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Oli Holland - Roger Manins

I recently received an invitation to Jazz Bassist Olivier Hollands DMA (Doctor of Musical Arts) recital.  It was titled ‘Dicey Moments’.  The gig was held in the Kenneth Myers centre at the top of Shortland Street.   This ornate crenellated building has a solid place in the history of New Zealand Music as it was formerly the home of the old Shortland Street TV studios. In its time the studio had hosted various radio orchestras and a few Jazz programs had emanated from there.  Stephen Small

When an experienced musician and gifted educator like Oli is performing a Doctorate recital it is bound to be an extraordinary gig.  Just playing a few standards would never cut it as the judging panel would certainly be looking for something unique and innovative.  In my view the performance easily met the required standard and all those who attended (mainly musicians) were deeply impressed.  Oli had written a number of complex charts for the recital and these conveyed a profound understanding of how improvised music can work.  While they were undoubtedly a challenge to play, they were still incredibly accessible to the listener.  The tunes flowed as fresh as a mountain stream and better yet they provided wonderful vehicles for the musicians to interpret and blow over.  Ron Samsom

I assume that the brief would be to choose band mates with considerable experience, solid reading skills and depth.  Band mates who would augment the vision, excel, but never overpower the lead instrument or the music.  These musicians were among the best on offer and they understood very well that this was about the music.  Oli remained firmly in control while encouraging the musicians and loosening the reigns when required; this is what a good leader does.

Oli had split the recital into two district halves; so to achieve a chiaroscuro effect and the appropriate contrast in styles, he had chosen two different bands.  One was a straight ahead jazz unit with Roger Manins on tenor, Kevin Field on piano and Ron Samsom on drums (Oli on upright bass).    The second unit was a fusion band with Dr Stephen Small keys, Nick Granville solid body guitar and Stephen Thomas drums.  Once again Oli played an upright bass, which worked exceptionally well, as the slap and bite provided a real contrast to the non acoustic instruments.  In the manner of all good leaders he joked with the audience.   “I used to agonise about the tune titles” he said, “but one day I had the profound realisation that it doesn’t matter what you name a tune. The next tune title has nothing what-so-ever to do with the music”.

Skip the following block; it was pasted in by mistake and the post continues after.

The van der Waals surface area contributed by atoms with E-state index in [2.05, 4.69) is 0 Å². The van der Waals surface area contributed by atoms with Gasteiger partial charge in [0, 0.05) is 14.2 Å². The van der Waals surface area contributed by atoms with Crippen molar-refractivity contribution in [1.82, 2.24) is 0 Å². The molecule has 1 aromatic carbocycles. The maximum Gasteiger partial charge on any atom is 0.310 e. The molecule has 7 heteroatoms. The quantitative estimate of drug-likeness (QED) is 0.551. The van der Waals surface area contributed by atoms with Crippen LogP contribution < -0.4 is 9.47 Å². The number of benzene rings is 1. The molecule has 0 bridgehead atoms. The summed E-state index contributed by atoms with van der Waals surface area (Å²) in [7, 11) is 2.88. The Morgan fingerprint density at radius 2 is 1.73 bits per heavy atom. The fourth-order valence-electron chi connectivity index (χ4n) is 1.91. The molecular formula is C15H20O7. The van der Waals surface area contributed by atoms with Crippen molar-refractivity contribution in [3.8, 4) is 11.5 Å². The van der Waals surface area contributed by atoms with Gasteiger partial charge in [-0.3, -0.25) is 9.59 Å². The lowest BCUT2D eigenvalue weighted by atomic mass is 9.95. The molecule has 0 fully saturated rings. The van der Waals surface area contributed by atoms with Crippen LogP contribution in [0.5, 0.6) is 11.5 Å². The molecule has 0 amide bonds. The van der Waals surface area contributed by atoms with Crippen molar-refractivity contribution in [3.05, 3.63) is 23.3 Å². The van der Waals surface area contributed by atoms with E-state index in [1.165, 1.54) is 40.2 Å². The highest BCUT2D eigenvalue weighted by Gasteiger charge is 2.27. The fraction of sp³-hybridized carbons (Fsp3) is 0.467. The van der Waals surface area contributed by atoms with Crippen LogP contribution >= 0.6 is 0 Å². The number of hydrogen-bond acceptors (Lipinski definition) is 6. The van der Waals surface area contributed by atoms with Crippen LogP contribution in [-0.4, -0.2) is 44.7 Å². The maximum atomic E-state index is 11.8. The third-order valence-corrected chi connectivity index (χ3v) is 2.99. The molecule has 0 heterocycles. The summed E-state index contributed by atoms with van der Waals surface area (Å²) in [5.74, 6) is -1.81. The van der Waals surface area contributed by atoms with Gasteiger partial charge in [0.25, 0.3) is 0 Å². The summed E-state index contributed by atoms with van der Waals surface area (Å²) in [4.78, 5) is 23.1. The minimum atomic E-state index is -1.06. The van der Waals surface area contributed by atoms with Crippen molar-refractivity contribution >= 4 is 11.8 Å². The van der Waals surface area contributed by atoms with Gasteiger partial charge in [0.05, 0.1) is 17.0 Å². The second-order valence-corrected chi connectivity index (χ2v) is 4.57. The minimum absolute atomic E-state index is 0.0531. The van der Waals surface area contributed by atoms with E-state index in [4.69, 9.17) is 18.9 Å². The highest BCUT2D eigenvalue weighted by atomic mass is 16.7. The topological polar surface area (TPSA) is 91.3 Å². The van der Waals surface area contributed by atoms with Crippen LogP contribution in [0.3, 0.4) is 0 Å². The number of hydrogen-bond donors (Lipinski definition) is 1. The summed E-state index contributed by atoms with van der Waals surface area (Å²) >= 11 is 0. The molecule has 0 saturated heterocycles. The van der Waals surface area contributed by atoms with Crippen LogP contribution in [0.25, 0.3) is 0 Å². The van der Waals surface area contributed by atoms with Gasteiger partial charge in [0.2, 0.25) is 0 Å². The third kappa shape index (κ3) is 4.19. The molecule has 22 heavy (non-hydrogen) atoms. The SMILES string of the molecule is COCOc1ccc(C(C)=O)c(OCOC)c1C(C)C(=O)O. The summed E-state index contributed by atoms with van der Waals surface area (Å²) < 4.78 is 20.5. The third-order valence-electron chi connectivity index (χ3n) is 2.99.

The musicians gave their best and I have seldom heard any of them play better. The fusion half had the audience gasping in delight, as Nick Granville’s guitar, soared around Stephen Smalls fusion keyboard flurries.  The success of this recital is a tribute to the musicians but above all it is a tribute to Oli Holland.  His bass lines whether soloing or underpinning his charts worked perfectly.  Dr Oli it is then.

Nick & Oli

Nick Granville & Oli Holland

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